A Diabetic for Halloween: My guide to Halloween

Right: Grant Stevens (My Dad), Left: Me. Photo Credit: Julie Meilicke (My Mom)

My Story

I was diagnosed with type 1 diabetes two weeks before I turned three years old (my birthday is on November 5). When I was diagnosed, I had ketoacidosis, a blood sugar over 600 and was in a diabetic coma. I finally got out of the hospital right before Halloween. My parents didn’t really know how I should be eating, so, for Halloween they didn’t take me trick-or-treating they let me dress-up and eat spaghetti. At the time it was the right thing to do because my blood sugar was uncontrolled.

Here is my personal guide for t1ds and or parents of t1ds who are afraid of Halloween.

TIP #1: Use common sense

  • If your diabetes is currently uncontrolled don’t start eating candy!             
  • Always check your blood sugar before you eat anything… including candy!
  • If your blood sugar is high don’t eat candy!
  • Check your ketone levels and if you have any ketones… don’t eat candy!

TIP #2: Do what makes sense to you!

T1Ds all have different ways of managing their diabetes. I personally won’t drink anything that has sugar in it unless my blood sugar is low, but I’ve known other diabetics who will drink a Coca-Cola when their blood sugar is normal and give themselves the correct carb-to-insulin-ratio amount as needed. So, if at the moment, as a newbie, you feel weird about eating candy don’t do it!

TIP #3: Hoard your candy

A great and easy thing to do is to save all of your candy and just give it to yourself when you need to correct low blood sugars.

TIP #4: Use your snack times to your advantage

If you’re like me, your blood sugar tends to go low at night. I always like to have a snack before I go to bed to help prevent this from happening. On Halloween, I usually will have one Reese’s peanut butter cup and an extra spoonful of peanut butter (because protein helps stabilize your blood sugar).

TIP #5: Find out how “fun size” candy bars impact you

If you’re new to the T1D life try having one small “fun size” candy bar and see how it works out for you, and try to get more of a feel for it from there. Just take it slow. No one needs to eat three giant candy bars a day.

Left: Julie Meilicke, Right: Me. Photo Credit: Grant Stevens


I eat a few pieces of candy throughout the day on Halloween, but my diabetes is controlled for the most part. I’ve also had it for over 20 years, so, I have a very good understanding of how food, candy, exercise, stress, and schedule impact my body. You have to learn that for yourself for the most part because we’re all different. For instance, some T1D’s are strongly impacted by stress and caffeine, and others are not. Either way, I hope this was somewhat helpful! Please feel free to share your personal tips and comments down below.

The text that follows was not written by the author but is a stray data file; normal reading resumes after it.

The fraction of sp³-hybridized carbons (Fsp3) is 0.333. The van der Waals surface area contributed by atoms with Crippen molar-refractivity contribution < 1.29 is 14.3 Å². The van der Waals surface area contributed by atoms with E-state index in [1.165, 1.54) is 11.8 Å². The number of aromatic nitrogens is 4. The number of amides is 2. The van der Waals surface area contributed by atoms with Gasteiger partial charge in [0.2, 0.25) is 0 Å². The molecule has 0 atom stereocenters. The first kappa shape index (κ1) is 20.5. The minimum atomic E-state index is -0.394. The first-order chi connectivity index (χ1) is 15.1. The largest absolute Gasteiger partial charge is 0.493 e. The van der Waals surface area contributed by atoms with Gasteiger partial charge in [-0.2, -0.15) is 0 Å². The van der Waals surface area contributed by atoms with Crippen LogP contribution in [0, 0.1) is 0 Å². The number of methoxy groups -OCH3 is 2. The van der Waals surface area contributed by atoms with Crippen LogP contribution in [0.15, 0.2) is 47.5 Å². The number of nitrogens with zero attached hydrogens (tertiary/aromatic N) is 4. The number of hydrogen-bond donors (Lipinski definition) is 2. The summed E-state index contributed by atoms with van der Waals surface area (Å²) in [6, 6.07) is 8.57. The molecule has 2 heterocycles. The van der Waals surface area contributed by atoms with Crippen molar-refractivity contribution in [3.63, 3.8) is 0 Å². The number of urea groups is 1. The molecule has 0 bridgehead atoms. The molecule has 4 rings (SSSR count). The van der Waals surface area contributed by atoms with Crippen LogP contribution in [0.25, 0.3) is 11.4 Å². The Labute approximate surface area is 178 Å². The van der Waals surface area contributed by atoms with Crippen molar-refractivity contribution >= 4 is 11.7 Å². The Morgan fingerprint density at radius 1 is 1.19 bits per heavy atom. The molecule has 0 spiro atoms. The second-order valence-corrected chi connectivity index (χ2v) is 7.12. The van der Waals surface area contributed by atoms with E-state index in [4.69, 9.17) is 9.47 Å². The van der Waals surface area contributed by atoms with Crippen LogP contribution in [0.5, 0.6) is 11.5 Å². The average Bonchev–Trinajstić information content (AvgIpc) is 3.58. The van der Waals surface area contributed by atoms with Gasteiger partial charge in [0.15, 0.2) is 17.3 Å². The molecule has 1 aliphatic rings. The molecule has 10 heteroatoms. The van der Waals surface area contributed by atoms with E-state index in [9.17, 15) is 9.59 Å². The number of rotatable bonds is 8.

Author: Angie

After spending a year in Sydney, Australia, interning, selling chocolate, partying, making friends, and dating; I realized post-grad, that I still had no f****** idea what I want to do with my life. This website/blog is for those of us trying to navigate life without a clear goal or destination in mind.

5 thoughts on “A Diabetic for Halloween: My guide to Halloween”

  1. T1 been for years my sugar use to hit low I mean me pass out hospital low but my dr changed my medicine I’m good now I get 2 shots check sugar 4 times a day I was wondering about diet sodas I dnt drink them to much once a week sugar free candy for Halloween is good

    Liked by 1 person

  2. I bolus before eating candy, and over the years have written down when each candy hits, bolus usually 15-20 minutes before to catch the candy. And then take a bg hour post and correct as needed.
    I technically learned this technique in junior high as my NPH rise from morning shot would collide with drop from night NPH shot wpuld in turn drop me at lunch before I could get through the foodline. Candy machines saved me….funny how much we learn out of necessity.


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